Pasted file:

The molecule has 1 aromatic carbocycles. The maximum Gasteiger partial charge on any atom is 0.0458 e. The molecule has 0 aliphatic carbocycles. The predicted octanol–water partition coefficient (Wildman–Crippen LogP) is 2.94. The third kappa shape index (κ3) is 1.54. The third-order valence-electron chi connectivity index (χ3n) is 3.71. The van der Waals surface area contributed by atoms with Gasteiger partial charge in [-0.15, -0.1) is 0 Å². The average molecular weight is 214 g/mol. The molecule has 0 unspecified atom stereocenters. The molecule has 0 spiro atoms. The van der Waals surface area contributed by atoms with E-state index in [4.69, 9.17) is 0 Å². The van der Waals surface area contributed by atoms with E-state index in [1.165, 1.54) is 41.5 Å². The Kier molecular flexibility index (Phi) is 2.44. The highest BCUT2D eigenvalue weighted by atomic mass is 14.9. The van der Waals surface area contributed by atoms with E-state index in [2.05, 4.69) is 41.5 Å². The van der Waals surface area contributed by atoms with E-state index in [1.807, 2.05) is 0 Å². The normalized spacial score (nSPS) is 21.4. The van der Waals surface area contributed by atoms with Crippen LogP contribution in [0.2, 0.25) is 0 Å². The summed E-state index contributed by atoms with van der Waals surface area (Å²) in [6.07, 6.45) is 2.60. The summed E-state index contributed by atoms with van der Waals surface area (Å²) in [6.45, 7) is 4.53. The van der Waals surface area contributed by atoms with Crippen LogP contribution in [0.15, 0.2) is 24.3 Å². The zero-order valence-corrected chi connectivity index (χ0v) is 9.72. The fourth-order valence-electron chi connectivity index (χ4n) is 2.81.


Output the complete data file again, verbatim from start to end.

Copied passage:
The molecule has 1 aromatic carbocycles. The maximum Gasteiger partial charge on any atom is 0.0458 e. The molecule has 0 aliphatic carbocycles. The predicted octanol–water partition coefficient (Wildman–Crippen LogP) is 2.94. The third kappa shape index (κ3) is 1.54. The third-order valence-electron chi connectivity index (χ3n) is 3.71. The van der Waals surface area contributed by atoms with Gasteiger partial charge in [-0.15, -0.1) is 0 Å². The average molecular weight is 214 g/mol. The molecule has 0 unspecified atom stereocenters. The molecule has 0 spiro atoms. The van der Waals surface area contributed by atoms with E-state index in [4.69, 9.17) is 0 Å². The van der Waals surface area contributed by atoms with E-state index in [1.165, 1.54) is 41.5 Å². The Kier molecular flexibility index (Phi) is 2.44. The highest BCUT2D eigenvalue weighted by atomic mass is 14.9. The van der Waals surface area contributed by atoms with E-state index in [2.05, 4.69) is 41.5 Å². The van der Waals surface area contributed by atoms with E-state index in [1.807, 2.05) is 0 Å². The normalized spacial score (nSPS) is 21.4. The van der Waals surface area contributed by atoms with Crippen LogP contribution in [0.2, 0.25) is 0 Å². The summed E-state index contributed by atoms with van der Waals surface area (Å²) in [6.07, 6.45) is 2.60. The summed E-state index contributed by atoms with van der Waals surface area (Å²) in [6.45, 7) is 4.53. The van der Waals surface area contributed by atoms with Crippen LogP contribution in [0.15, 0.2) is 24.3 Å². The zero-order valence-corrected chi connectivity index (χ0v) is 9.72. The fourth-order valence-electron chi connectivity index (χ4n) is 2.81.